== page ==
At our library, we have been gifted with seeds from a local woman. When her uncle was a child, his father mail-ordered a small packet of bean seeds for him to grow. The packet cost a penny. Seeds were saved from these plants from the very first year and were passed down to the next generation. These bean seeds have been shared many times over with relatives and friends and are excellent producing plants that have become adapted to our area. We don’t know the original name of these beans so Ben has called them “Penny Packet” beans. Seeds like these have stories that are just begging to be told.

The biggest reason to start a seed library is the seeds themselves. Seeds that can be saved from year to year are open pollinated, not hybrids. Many of these varieties are not suitable for commercial production but have so many great characteristics for the home gardener such as disease resistance and better flavor. There is so much diversity in plants that we may never see and that has already been lost. Over the last 80 years, 90% of varieties that were offered for sale have been lost. Seed libraries and seed banks are working to correct that problem.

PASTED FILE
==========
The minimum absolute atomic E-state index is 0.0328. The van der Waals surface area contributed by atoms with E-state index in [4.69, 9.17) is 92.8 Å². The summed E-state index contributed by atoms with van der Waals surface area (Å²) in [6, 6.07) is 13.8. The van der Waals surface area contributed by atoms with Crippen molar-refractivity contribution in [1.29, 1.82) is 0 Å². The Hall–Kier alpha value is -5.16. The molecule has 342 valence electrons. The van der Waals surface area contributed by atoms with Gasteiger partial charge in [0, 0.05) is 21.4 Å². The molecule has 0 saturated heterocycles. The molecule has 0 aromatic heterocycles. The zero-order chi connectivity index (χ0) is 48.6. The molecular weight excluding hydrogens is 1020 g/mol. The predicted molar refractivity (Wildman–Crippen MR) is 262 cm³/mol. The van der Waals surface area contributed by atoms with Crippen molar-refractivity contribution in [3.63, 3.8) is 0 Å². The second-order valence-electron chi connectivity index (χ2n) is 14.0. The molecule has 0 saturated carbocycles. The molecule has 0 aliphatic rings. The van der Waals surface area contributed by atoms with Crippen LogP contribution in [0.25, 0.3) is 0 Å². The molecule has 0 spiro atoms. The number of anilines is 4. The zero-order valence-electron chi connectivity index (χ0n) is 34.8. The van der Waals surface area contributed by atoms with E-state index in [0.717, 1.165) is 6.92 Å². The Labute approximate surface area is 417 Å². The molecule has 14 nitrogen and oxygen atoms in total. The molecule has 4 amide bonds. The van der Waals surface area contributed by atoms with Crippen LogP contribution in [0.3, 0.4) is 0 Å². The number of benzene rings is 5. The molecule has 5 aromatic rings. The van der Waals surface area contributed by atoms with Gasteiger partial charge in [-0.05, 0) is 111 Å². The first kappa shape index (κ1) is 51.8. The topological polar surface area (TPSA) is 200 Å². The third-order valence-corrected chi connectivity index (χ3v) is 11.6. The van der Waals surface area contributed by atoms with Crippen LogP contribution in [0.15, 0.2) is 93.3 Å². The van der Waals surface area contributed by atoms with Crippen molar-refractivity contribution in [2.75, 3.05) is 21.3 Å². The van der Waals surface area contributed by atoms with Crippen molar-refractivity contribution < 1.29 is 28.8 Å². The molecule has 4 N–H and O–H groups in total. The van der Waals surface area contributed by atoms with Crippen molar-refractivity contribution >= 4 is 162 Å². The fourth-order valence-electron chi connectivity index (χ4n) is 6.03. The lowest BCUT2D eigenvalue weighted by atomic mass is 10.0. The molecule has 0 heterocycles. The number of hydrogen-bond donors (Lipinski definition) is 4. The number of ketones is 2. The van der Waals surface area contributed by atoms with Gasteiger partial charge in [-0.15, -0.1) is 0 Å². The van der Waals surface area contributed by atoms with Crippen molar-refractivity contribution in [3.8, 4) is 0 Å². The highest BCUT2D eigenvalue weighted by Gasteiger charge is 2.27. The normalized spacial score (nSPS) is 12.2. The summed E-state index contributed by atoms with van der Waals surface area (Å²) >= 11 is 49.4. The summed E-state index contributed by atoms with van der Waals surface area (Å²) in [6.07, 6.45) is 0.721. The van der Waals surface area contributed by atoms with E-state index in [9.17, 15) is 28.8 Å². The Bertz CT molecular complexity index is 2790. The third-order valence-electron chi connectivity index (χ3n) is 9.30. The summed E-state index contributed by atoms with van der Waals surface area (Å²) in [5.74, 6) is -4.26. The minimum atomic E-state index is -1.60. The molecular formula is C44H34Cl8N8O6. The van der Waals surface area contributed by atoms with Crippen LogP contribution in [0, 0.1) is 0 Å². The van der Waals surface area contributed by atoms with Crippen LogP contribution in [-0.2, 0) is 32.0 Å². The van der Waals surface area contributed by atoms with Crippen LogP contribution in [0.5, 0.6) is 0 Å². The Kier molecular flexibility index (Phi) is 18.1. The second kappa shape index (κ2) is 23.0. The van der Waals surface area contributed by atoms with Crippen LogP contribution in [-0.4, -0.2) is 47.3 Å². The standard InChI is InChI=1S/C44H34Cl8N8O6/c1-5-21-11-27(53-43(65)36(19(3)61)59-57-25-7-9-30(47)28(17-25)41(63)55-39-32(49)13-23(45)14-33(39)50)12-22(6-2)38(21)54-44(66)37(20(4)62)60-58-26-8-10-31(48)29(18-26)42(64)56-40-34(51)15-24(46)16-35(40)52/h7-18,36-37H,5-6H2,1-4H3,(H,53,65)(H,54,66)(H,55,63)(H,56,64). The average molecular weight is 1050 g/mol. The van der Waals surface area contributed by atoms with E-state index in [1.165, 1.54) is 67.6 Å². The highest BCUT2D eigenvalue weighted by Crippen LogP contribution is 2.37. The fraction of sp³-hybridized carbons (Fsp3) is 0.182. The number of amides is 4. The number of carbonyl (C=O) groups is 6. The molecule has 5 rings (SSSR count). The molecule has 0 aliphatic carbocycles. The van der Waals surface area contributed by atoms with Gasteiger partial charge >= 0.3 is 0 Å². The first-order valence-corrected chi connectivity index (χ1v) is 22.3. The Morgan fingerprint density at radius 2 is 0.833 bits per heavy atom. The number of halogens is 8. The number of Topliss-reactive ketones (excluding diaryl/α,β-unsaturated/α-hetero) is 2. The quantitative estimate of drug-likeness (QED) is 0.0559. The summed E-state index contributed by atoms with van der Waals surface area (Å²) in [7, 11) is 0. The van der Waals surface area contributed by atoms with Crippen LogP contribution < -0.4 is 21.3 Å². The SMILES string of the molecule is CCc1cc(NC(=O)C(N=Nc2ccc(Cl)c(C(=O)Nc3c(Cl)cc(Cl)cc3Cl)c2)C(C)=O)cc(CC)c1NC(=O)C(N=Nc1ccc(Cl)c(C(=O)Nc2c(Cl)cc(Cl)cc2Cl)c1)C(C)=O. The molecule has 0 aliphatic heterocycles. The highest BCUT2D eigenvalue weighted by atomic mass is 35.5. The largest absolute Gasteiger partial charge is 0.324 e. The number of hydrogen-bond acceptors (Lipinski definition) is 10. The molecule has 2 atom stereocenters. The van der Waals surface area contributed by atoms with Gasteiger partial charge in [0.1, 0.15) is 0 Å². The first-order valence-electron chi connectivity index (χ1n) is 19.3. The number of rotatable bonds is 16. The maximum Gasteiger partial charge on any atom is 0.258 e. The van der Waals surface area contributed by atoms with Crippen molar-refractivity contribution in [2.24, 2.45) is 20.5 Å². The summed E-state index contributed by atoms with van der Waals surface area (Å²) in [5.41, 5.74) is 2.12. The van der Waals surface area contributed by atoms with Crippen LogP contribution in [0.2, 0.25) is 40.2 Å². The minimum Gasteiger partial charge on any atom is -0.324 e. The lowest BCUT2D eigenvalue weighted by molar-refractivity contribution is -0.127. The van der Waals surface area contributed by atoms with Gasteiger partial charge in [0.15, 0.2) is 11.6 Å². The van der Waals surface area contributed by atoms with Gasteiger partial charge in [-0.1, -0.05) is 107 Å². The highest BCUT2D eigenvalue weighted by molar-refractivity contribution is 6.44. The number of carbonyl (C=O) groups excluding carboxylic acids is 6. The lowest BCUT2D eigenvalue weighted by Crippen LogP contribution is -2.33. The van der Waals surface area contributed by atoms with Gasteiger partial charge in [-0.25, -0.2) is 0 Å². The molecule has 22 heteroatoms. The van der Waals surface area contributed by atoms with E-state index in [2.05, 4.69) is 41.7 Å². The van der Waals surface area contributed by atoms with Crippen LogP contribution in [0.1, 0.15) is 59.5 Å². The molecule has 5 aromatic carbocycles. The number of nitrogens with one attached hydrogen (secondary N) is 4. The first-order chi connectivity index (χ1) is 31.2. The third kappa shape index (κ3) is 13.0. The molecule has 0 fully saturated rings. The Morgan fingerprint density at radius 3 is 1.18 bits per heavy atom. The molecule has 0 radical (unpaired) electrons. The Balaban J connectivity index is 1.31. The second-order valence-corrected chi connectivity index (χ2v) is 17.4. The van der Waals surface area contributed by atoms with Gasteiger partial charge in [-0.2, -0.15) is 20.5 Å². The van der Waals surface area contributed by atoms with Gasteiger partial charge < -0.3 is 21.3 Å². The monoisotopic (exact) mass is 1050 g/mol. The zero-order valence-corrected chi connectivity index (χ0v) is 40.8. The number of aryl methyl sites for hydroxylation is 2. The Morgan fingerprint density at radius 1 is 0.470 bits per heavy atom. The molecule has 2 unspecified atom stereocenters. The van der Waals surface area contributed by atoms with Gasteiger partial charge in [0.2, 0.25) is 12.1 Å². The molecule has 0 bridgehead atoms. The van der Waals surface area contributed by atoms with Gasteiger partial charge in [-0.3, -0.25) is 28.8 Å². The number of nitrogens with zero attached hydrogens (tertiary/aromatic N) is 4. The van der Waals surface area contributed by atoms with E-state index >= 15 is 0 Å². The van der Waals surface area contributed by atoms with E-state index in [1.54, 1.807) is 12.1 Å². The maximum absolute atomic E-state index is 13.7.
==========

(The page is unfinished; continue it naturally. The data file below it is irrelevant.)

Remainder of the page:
How to start a Seed Library

So now you understand the need for saving seeds and would like to start a seed library. A passion for seeds and sharing them is all that is necessary, not actually working in a library. Our motto for the seed library is Select, Sow, Share. Seeds are selected from our collection; they are “checked out” with a library card, then sown in a garden; seeds are saved from the plants and shared back to the library. It’s really that simple.

Seeds first have to be gathered. If you are working in a library or other nonprofit such as a community garden, you are eligible to receive donations from seed companies. Seeds are normally requested in the fall and winter as  you will be receiving seeds from the previous year’s stock. Sometimes a nominal fee will be charged for shipping but it really depends on the company. See below under resources for names of some of the companies that donate every year. Keep in mind that you are looking for open-pollinated varieties, not hybrids.